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Healthy Eats and Repeat

Highlighting Food, Recipes, and Ideas for a Healthy Lifestyle
peach 1

Summertime and the Livin' is Healthy

Posted by Caitlin Mellendorf -

In the midst of summer, are you feeling peachy? I hope so, because it is National Peach Month and the peaches are sweet, delicious, and ready to eat! And eat! And eat!

Like many of the foods mentioned throughout this blog, there is a lot to say that makes peaches unique.

  • We are mostly used to round peaches, but have you seen the flatter donut peaches? No, they do not taste like a donut, but have that sort of shape.
  • And while we are used to the inside flesh of peaches looking yellow or maybe a little yellow-orange, peaches are also available with white flesh. And while grown less often, some peach varieties have red flesh.
  • Now, what about a nectarine? These are still peaches, but a variant of peaches where the skin does not become fuzzy.

Find sweet, juicy peaches on your plate for a tasty fruit good for your health. Peaches are a great typical fruit: a source of vitamins, minerals, and fiber; low in calories; and not a source of sodium or fat. In a medium peach with skin, you eat 58 calories, 14g carbohydrate, and 2g fiber, along with 285mg potassium and 489 IU vitamin A. That vitamin A – in the form of carotenoids – promotes eye and skin health.

Peaches are readily available in Illinois during summer, particularly in Southern Illinois. Check your local stores, farmer's markets, roadside stands, and even orchards for peaches. Read below to pick and store your peaches for best quality:

  • Buy: Choose firm peaches or those that "give" slightly to the touch. Peaches should have a sweet smell and a yellow-gold skin color. Avoid peaches that are green, brown, wrinkled, bruised, overly soft or ripe, or show other decay.

Note: When available, choose freestone peaches that will separate easily from the pit. Clingstones will be much harder to cut nicely since the pit holds onto the flesh.

  • Price: According to the U.S. Department of Agriculture, fresh peaches are priced $1.84 per pound on average and $1.05 per pound when canned. Since you can get 2-4 medium peaches per pound, offer 2-4 people a peach costing $0.46-$0.92 each.

Note: Since each peach yields about 1 cup of cut fruit, a single whole peach meets half of daily fruit needs for most people.

  • Store: If peaches are already ripe, consume as soon as possible. Ripe peaches will be firm but yield to pressure and have a strong "peachy" smell. If peaches still need to ripen, store in a closed paper bag at room temperature and check ripeness daily. After peaches are ripe, they can be stored in a refrigerator for 3-5 days.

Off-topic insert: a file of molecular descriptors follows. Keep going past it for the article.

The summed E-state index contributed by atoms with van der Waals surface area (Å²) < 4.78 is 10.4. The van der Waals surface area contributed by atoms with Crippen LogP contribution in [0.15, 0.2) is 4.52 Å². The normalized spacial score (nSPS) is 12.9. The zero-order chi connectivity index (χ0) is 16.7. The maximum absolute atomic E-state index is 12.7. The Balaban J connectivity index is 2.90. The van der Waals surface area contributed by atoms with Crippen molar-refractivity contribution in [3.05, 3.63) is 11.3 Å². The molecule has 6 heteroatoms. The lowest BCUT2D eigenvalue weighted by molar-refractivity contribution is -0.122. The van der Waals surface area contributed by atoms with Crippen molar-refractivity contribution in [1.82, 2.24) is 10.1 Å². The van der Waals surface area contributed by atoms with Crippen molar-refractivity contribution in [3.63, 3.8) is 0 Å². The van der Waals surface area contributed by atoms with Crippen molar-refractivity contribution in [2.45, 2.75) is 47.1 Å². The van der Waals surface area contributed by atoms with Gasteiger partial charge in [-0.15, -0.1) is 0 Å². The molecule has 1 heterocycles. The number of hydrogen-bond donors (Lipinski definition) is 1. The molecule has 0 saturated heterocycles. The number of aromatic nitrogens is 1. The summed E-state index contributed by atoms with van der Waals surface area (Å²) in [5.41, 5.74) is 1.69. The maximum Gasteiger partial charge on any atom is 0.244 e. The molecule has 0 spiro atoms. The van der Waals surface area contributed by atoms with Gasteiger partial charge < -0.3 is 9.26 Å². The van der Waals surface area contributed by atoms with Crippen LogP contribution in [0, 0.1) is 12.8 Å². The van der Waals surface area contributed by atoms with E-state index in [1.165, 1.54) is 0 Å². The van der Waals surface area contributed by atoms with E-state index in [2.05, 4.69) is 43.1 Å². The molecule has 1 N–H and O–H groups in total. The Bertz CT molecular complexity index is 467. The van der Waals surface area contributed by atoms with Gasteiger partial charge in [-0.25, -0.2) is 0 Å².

• Prepare: Inspect peaches for cuts, bruises, or mold. Discard those with mold and cut away bruised areas. To cut peaches, run a knife in a circle around the peach, starting from the stem end. Twist peach around the cut in opposite directions to release the halves. If the pit clung to a peach halve, remove it by cutting the peach in half again or use a spoon to scoop the pit out.
  • Eat: Wash peaches prior to eating or cutting. Eat peaches whole right off the pit or cut as desired. Peaches are great fresh on their own or added to recipes.

Reference: Clemsom University Extension, Everything About Peaches, 2013

As much as I like a fresh peach, this Orange-Peach Smoothie is a great treat on a hot summer day that reminds me of an orange creamsicle.

Orange-Peach Smoothie (serves 4)

This recipe covers 2 food groups from MyPlate: fruit and dairy. Try it for breakfast with an egg-and-veggie omelet with whole grain toast for an entire MyPlate meal.

Keep the skins on the peaches for fun orange flecks in your smoothie, and you get extra fiber too!

2 fresh peaches (or 2 cups frozen peach slices, thawed)
6 oz. orange or orange crème yogurt
6 oz. vanilla yogurt

1. Combine peaches and both yogurts in a blender. Puree until blended and smooth. Divide among 4 glasses and serve cold.

Variation: If you want a frostier smoothie, use frozen peach slices or add several ice cubes to the blender.

Nutritional analysis per serving: 110 calories, 1g fat, 40mg sodium, 24g carbohydrate, 1g fiber, 3g protein

WEB HIGHLIGHT 1: For Everything About Peaches, visit with Clemson University Extension.

WEB HIGHLIGHT 2: Are those extra peaches crowding you out of your home? Learn more about preserving them at the National Center for Home Food Preservation through the University of Georgia. Try freezing them or making jam.

WORD HIGHLIGHT: Drupe: Peaches are a fruit called a drupe, in reference to their inside pit or seed. Other drupes include nectarines, apricots, plums, and cherries (see the Cheery, Cherry Summer entry for more on cherries).

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